Shelf Awareness for Readers for Friday, October 12, 2018
From My Shelf
Book vs. Movie
"Let's settle the ultimate debate: book or movie?" Buzzfeed challenged.
SweetTARTS Valley High, for example. Quirk Books imagined "YA books as Halloween candy."
"Do you know which word is older?" Merriam-Webster featured a pop quiz: "Which came first?"
CrimeReads investigated "12 cover artists every vintage crime lover should know."
"Pizza Hut's 'Little Free Libraries' look exactly like mini Pizza Huts," Gastro Obscura noted.
Author Paul French shared his "top 10 books about Old Shanghai" with the Guardian.
Rediscover: Little Women
Last month marked the 150th anniversary of the publication of Louisa May Alcott's Little Women. Alcott introduced the four March sisters of Concord, Mass., in two volumes: part one, published in 1868, and part two, published in 1869 (copies sold in the United States usually put both parts in one book; in the U.K., part two is available separately as Good Wives). Widespread critical and commercial success led to two more sequels: Little Men (1871) and Jo's Boys (1886). Alcott (1832–1888) died at age 55 of a stroke. Much of her life was marked by her family's financial hardships prior to the publication of Little Women. The use of her own autobiographical details--each March sister matches one of the Alcotts--resonated with many women in all stations of society. Her work was a landmark in children's fiction, both ahead of its time and a guide for all that came after.
Much of the drama in Little Women stems from tension over expected social roles for girls entering adolescence and adulthood. Marriage and domestic work clash with wishes for freer living. Fifteen-year-old Josephine, Louisa's stand-in, harbors literary ambitions and, at least initially, has sworn off romance and marriage. Her story has since been adapted into two silent films, four talkies, six television series, an opera and a musical. On September 25, Little, Brown released a 150th-anniversary edition of Little Women with a new introduction by J. Courtney Sullivan ($24.99, 9780316489270). --Tobias Mutter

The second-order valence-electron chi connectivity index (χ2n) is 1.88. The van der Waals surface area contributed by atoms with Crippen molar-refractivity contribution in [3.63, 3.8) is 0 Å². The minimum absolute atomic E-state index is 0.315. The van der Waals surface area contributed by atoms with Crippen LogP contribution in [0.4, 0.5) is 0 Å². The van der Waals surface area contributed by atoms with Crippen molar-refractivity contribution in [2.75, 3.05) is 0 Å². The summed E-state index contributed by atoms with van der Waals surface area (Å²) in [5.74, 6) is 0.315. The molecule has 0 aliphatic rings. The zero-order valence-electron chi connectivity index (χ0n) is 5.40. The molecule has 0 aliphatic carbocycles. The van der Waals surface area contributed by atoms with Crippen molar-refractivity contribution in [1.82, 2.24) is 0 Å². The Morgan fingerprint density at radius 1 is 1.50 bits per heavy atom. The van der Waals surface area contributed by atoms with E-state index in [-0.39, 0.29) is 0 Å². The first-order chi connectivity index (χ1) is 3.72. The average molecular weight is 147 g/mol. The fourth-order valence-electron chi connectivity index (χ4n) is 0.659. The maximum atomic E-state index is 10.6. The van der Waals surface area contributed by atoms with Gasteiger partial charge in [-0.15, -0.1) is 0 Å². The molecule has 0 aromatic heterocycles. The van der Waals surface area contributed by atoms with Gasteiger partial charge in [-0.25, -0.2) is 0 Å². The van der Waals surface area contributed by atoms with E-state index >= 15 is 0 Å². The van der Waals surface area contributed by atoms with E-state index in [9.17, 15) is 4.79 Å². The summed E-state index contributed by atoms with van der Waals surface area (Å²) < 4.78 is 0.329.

The Writer's Life
Kate Morton: The Hidden Lives of Houses
|photo: Davin Patterson|
by Daniel Torday
Discover: Daniel Torday tackles the issue of generational conflict in 21st-century America in a sharp satire.
The Clockmaker’s Daughter
by Kate Morton
Discover: Kate Morton’s moody, atmospheric sixth novel follows the history of a country house and its connection to a Victorian painter.
The Deeper the Water the Uglier the Fish
by Katya Apekina
Discover: Two sisters are forced to deal with dark family history when their mother's suicide attempt results in their reunion with the father they barely know.
Mystery & Thriller
The Witch Elm
by Tana French
Discover: In French's first standalone mystery, a skull found in a manor house garden causes a young art dealer to question how well he knows his family and himself.
by Michael Harvey
Discover: Michael Harvey's second crime novel set in 1970s Boston is rich in the ambience of a city facing problems of race, crime, technology and neighborhood loyalty.
Passing for Human: A Graphic Memoir
by Liana Finck
Discover: A cartoonist ponders the various paths of her life as a creative outsider.
Business & Economics
Make Time: How to Focus on What Matters Every Day
by Jake Knapp, John Zeratsky
Discover: A set of principles and tactics designed to help readers make the most of each day by focusing on what really matters.
God Is Young
by Pope Francis, trans. by Anne Milano Appel
Discover: Pope Francis discusses God, politics and the nature of hope in this extensive book-length interview.
by Philippa Rice
Discover: Philippa Rice reveals the highs and lows of sisterhood with laugh-out-loud candor and wit.
So Far So Good
by Ursula K. Le Guin
Discover: This is the final book of poetry by the acclaimed author Ursula K. Le Guin, on themes of the natural world, memories, mortality and William Bligh.
Children's & Young Adult
by Jarrett J. Krosoczka
Discover: Jarrett Krosoczka's graphic novel is a reflection on his unconventional upbringing, which included being raised by grandparents due to his mom's devastating addiction.
Thank You, Omu!
by Oge Mora
Discover: The tantalizing scent of Omu's stew brings hungry strangers to her door until her intended dinner disappears, but then an impromptu neighborhood feast appears.
The Echo Room
by Parker Peevyhouse
Discover: In this time-looping sci-fi thriller, two orphaned teens with foggy memories escape a prison only to realize they may have been safer inside.
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